Germany's mulish unhelpfulness continues to baffle everyone. We have all heard the various explanations for its reluctance to aid Ukraine more – realpolitik, corruption, and war guilt. Respectively, they fall into three categories:
A) Dependence on Russian fossil fuels and trade.
B) The shocking but longstanding phenomenon of top politicians such as Gerhard Schroder taking Russian money.
C) Wartime guilt over the Nazi invasion of the Soviet Union. Certainly, all of it is true. You could add a variant of the old 'Ostpolitik', namely the theory that engaging with the Kremlin ultimately tends to civilize and ameliorate its bad behavior. But for some time now, none of these reasons have sufficed to justify (or explain) Germany's refusal to give Ukraine heavy weapons or its continuing enrichment of Moscow's coffers with the equivalent of petrodollars. So what else is afoot?
It's worth looking at the Saudi model. Over nearly a century, the West established a modus operandi for relations with friendly petrostates. We buy their oil, they buy our goods and invest in our economies, both sides get rich. We don't interfere too much with their internal affairs or regional power. In many ways, the more unitary and authoritarian they are, the better, because it means we only need to deal with one central power in each country to tap its natural resources efficiently. It requires a strong stomach, not to say extreme hypocrisy. Look at our relations with Venezuela. George W. Bush essentially sealed the Chavez regime in power by making a deal during the Iraq war disruptions: you give us uninterrupted oil flow, we leave you alone. Another example is in Nigeria where the central government has robed local tribes of their oil, giving very little back in return. Sometimes they revolt and horrors ensue such as Biafra in the 1960s but nothing changes. We allowed Russia to exploit this model to the hilt.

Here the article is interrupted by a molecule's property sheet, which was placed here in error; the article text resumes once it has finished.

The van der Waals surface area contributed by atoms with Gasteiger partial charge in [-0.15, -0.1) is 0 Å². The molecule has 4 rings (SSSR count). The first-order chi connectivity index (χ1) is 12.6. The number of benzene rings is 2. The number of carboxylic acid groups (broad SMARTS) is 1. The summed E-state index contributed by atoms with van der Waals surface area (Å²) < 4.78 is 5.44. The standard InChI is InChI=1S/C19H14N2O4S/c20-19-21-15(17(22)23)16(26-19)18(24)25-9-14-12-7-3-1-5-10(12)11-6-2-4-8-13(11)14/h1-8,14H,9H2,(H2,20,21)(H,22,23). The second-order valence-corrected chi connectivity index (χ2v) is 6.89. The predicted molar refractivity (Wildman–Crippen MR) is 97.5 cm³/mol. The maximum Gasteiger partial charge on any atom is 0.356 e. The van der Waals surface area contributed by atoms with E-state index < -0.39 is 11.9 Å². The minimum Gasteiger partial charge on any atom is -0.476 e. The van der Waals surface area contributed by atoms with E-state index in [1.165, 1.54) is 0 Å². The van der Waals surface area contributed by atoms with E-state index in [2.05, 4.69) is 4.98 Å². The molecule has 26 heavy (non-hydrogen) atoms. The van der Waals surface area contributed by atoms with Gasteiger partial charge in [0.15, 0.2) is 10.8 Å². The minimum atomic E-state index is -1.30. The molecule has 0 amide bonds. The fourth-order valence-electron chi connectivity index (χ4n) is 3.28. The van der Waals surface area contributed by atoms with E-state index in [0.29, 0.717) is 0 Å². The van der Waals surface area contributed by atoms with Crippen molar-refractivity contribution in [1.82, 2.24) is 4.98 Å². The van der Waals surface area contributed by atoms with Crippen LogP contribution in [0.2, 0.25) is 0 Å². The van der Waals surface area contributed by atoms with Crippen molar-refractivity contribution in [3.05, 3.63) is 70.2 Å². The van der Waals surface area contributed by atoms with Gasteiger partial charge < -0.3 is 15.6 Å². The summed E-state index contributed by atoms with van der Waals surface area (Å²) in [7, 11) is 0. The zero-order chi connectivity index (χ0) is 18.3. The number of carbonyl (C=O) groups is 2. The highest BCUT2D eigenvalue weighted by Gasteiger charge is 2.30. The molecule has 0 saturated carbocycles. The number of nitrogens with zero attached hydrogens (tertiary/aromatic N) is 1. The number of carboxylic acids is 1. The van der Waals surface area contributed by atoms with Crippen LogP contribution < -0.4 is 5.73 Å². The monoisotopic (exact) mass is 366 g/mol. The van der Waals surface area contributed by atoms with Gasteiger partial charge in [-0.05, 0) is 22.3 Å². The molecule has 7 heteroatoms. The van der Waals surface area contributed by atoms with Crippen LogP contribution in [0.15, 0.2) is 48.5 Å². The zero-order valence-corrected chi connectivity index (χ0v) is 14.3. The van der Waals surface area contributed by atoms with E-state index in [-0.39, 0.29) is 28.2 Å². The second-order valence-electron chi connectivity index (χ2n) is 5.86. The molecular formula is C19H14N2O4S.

But there's an additional dimension, one never mentioned. The Russian Federation, like the Soviet Union, remains a wobbly geographical construct. Given the chance, it too would fall apart. The Caucasus, Chechnya et al would secede. As would Tatarstan and even Siberia, among others. Nobody in the West wants the infinite headache of containing the innumerable conflicts that would ensue – as happened when the Soviets collapsed. The civil wars, the population exchanges, or the nightmare of making new trade deals, especially over oil, with each new fragile statelet. Think about it. Building new pipelines? The nuclear materials that would filter out? So from the time of Bill Clinton onwards, the Western alliance took a Moscow-centric approach toward the entire geo-space. Putin saw and exploited the West's dilemma. Here’s a Twitter thread by Casey Michel, a top American expert and author, that chronicles what I mean.
Remember that, for centuries, especially during the Great Game years, this has been the operational principle of Moscow's foreign policy: strategic depth. You create endless outward buffer zones to keep the inner core from fragmenting. Once you let, say, Georgia grow too influential, it will take the Caucasus with it and Astrakhan will follow, and then Tatarstan and Bashkiria and so on. Poor Tbilisi, as a pro-Western democracy, thought it would get more support during the 2008 Russian invasion. It didn't happen. In fact, the West had bought into Moscow's traditional geo-strategy. Inexorably, Putin’s invasion of Crimea, Donbas, and the whole of Ukraine followed. That then is the big underlying dirty secret of Germany's and indeed the West's hitherto somnolent reaction to Putin's serial aggression. It's time, finally, to address the bigger picture issue of letting Russia dissolve down to natural stable proportions.